28 And one of the scribes came up and heard them disputing with one another, and seeing that he answered them well, asked him, “Which commandment is the most important of all?” 29 Jesus answered, “The most important is, ‘Hear, O Israel: The Lord our God, the Lord is one. 30 And you shall love the Lord your God with all your heart and with all your soul and with all your mind and with all your strength.’ 31 The second is this: ‘You shall love your neighbor as yourself.’ There is no other commandment greater than these.” (Mark 12:28–31)
This passage is important because it shows Jesus’ understanding of the continuity of the OT and NT. Many Christians shy away from the OT because, they think, its teachings do not fit well into NT teachings. Jesus clearly doesn’t think there’s any disconnect between the OT and NT. Jesus quotes from Deuteronomy 6:4-5 and Leviticus 19:18; thus, the greatest commandments, according to Jesus, come from the OT. As I said above, the OT and NT are one continuos revelation from God.
This should motivate us all to work for a better understanding of the OT. Yes, some of it seems strange and harsh to us, but Jesus did not think so. This should motivate us to wrestle with the tough passages to understand them as Jesus did.
Furthermore, understanding the difference between the OT moral law and the OT religious law and why Christians continue to follow one and not the other is essential. (To start, again see here.)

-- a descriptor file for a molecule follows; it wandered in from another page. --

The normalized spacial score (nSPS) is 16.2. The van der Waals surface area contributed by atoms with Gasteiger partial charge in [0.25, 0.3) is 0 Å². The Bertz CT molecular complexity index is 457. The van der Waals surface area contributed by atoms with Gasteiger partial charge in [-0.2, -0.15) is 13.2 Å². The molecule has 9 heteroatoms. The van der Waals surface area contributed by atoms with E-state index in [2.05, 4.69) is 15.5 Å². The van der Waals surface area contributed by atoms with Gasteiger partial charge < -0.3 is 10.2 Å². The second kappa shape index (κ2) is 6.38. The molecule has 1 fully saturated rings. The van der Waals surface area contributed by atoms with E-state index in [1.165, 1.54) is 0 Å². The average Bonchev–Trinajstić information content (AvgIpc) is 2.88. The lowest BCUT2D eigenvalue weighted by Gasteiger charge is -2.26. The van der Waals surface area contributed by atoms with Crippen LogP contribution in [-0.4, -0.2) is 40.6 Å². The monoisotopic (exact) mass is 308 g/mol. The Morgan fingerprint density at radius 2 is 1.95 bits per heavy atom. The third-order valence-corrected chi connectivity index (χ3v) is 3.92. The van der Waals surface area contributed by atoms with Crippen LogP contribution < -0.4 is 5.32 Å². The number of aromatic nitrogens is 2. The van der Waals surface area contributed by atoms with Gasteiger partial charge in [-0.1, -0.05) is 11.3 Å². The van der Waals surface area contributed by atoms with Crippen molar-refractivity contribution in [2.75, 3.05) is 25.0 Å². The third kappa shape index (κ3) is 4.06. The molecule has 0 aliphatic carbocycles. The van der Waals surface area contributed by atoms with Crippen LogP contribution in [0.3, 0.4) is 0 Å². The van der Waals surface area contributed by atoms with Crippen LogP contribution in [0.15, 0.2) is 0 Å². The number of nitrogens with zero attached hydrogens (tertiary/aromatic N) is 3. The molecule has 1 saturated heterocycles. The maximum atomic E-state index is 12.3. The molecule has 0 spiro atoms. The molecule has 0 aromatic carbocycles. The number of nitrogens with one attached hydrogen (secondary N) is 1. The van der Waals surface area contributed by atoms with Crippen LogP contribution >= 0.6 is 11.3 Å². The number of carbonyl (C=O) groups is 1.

35 And as Jesus taught in the temple, he said, “How can the scribes say that the Christ is the son of David? 36 David himself, in the Holy Spirit, declared,
“ ‘The Lord said to my Lord,
“Sit at my right hand,
until I put your enemies under your feet.” ’
37 David himself calls him Lord. So how is he his son?” And the great throng heard him gladly. (Mark 12:35–37)
I love this passage because, again, we see Jesus using the specific wording of an OT passage to astound his listeners. This is also significant not only because Jesus quotes Psalm 110 and confirms David as the author, but also Jesus states that David wrote this by the power of the Holy Spirit.
Jesus basically asks, if the Messiah will be David’s descendant (“son”), how can the great King David call him his Lord? Jesus is dropping a loud hint that the divinely-inspired Psalms are telling them that the Messiah will be much, much greater than King David.
49 Day after day I was with you in the temple teaching, and you did not seize me. But let the Scriptures be fulfilled.” (Mark 14:49).
This final passage we’ll look at in this article is from Jesus’ arrest before his crucifixion. Though he doesn’t make a specific reference to an OT passage, he refers to “the Scriptures” – which to a Jew of Jesus’ day could only be what we call the OT today – and that they are being fulfilled through these events. Thus, Jesus says his arrest and execution actually fulfill the OT.
One comes to understand through Jesus (and the NT revelation) that the whole of the OT is a foreshadowing and preparation for the coming of the God-man and his atonement for sins by his death on the cross. Where it’s beyond the scope of this article to explore how Christ fulfills the OT law, it’s enough to note here that Jesus in Mark 14:49 (and other places in the Gospels) confirms that he does.
But if that’s not satisfying to you, take a moment and read Isaiah 53. Here’s a taste:
5 But he was pierced for our transgressions; he was crushed for our iniquities; upon him was the chastisement that brought us peace, and with his wounds we are healed. (Isaiah 53:5)
Did Jesus consider the Old Testament relevant? He clearly did.